2: Why Social Skills Matter
The author discusses the notion of skills - specifically, there are four different types of skills (physical, informational, emotional, and social) - each of which is valuable, but in order to be successful in any undertaking, it's important to know which skills to apply. A person with excellent skills in one regard will find it difficult to succeed if the problem requires an entirely different category of skills to solve.
The author outlines the skills as being products of various "ages." Primitive society valued brute strength, industrial society required more analytical skills, etc. (
EN: I don't know if I quite buy this. It's a decent way to isolate and illustrate the skills, but it implies that some skills are "outdated" when, in reality, it has more to do with the nature of the task than the "age". While I'm criticizing, I'll also posit that I don't accept these four as a comprehensive categorization, and feel there is some overlap among them. It's a bit sloppy, but I'll follow the author's lead rather than proposing a different schema at this time.)
The physical skills include attributes such as brute strength and dexterity. They are applied in any action that can be witnessed by virtue of its impact on physical reality: something tangible is reshaped.
On an organizational level, physical skills are highly valued by manufacturers - those that make physical objects. The product may be the result of a single craftsman, acting alone, or it may be the organized result of multiple people doing different tasks (such as assembly line work).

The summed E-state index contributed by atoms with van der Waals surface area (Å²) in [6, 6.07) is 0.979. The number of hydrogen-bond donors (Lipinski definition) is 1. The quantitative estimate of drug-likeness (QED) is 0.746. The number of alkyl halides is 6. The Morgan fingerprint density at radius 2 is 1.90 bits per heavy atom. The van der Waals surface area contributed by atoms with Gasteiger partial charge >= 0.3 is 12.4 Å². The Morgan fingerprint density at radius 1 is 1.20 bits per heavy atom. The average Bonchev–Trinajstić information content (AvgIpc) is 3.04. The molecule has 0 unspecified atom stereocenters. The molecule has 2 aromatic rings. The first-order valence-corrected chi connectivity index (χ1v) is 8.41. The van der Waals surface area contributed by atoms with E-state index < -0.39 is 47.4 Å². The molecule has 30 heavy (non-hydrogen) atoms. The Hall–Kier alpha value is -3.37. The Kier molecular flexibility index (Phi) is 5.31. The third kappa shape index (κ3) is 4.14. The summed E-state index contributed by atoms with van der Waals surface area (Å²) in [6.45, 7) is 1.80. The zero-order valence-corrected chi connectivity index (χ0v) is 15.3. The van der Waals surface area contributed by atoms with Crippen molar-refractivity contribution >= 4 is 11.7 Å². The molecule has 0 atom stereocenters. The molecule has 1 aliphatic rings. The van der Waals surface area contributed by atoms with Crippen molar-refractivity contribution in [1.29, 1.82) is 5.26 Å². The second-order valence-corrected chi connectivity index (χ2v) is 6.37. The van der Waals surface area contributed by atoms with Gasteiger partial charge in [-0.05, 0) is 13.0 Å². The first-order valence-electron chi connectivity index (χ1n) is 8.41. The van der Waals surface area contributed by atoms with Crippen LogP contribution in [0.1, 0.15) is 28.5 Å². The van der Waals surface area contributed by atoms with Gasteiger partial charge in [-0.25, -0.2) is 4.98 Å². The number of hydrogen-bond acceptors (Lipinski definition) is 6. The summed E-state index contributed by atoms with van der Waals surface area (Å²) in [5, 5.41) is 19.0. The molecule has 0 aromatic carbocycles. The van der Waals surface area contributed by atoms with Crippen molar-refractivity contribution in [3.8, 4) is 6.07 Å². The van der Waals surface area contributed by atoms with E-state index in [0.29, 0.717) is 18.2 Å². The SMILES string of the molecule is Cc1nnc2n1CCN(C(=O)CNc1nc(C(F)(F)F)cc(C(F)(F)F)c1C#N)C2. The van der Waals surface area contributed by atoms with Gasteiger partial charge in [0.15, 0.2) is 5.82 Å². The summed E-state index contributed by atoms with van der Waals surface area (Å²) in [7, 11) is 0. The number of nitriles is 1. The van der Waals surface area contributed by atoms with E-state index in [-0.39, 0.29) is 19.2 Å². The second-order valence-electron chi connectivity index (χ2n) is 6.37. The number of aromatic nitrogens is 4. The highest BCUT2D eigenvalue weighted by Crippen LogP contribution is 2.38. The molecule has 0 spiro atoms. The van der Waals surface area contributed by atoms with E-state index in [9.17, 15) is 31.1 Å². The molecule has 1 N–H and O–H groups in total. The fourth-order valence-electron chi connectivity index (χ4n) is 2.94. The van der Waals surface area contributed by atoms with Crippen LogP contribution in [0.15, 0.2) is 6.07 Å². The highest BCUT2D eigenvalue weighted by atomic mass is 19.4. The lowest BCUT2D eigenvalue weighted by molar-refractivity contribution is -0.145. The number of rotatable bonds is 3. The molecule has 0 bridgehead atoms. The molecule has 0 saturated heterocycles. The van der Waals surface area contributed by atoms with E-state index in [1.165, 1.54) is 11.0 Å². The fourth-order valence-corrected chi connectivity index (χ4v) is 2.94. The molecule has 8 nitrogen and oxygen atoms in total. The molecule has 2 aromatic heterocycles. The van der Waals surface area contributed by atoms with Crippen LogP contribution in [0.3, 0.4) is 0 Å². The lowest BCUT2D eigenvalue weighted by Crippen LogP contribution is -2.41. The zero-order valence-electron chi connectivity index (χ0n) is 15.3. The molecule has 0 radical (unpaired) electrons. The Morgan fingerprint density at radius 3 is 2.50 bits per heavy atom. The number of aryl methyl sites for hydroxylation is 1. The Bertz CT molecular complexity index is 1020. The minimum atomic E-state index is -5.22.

Desirable employees to a PS company are those with great physical abilities, who put in significant effort, for long periods of time.
In summary: physical skills emphasize hard work, are focused on production, and thrive within a bureaucratic organization.
Informational skills largely pertain to the power of the mind to understand and create intangibles: specifically, knowledge and ideas.
The value produced by informational skills is insight or ideas that can be used to generate value. Computer software may be an example of the result of informational skills, as could a report that analyzes trends in the prices of stocks. Publishing is another example: the value of a book is not in the physical properties, but in the information it contains.
In summary: informational skills emphasize intellect, focus on analysis and interpretation, and thrive within a loosely-structured organization,
Emotional skills pertain to the ability to create a one-on-one relationship with another individual. Value is produced by leveraging the relationship to cause the other party to behave in a way that is valuable to the individual who influences them.
Examples of professions in which emotional skills are dominant are sales and professional services (travel agent, stockbroker, realtor).
In summary: emotional skills emphasize people, focus on motivation, and thrive within an unstructured organization.
Social skills involve interacting with people in large numbers to interact, not only with the individual who influences them to interact, but also with other parties.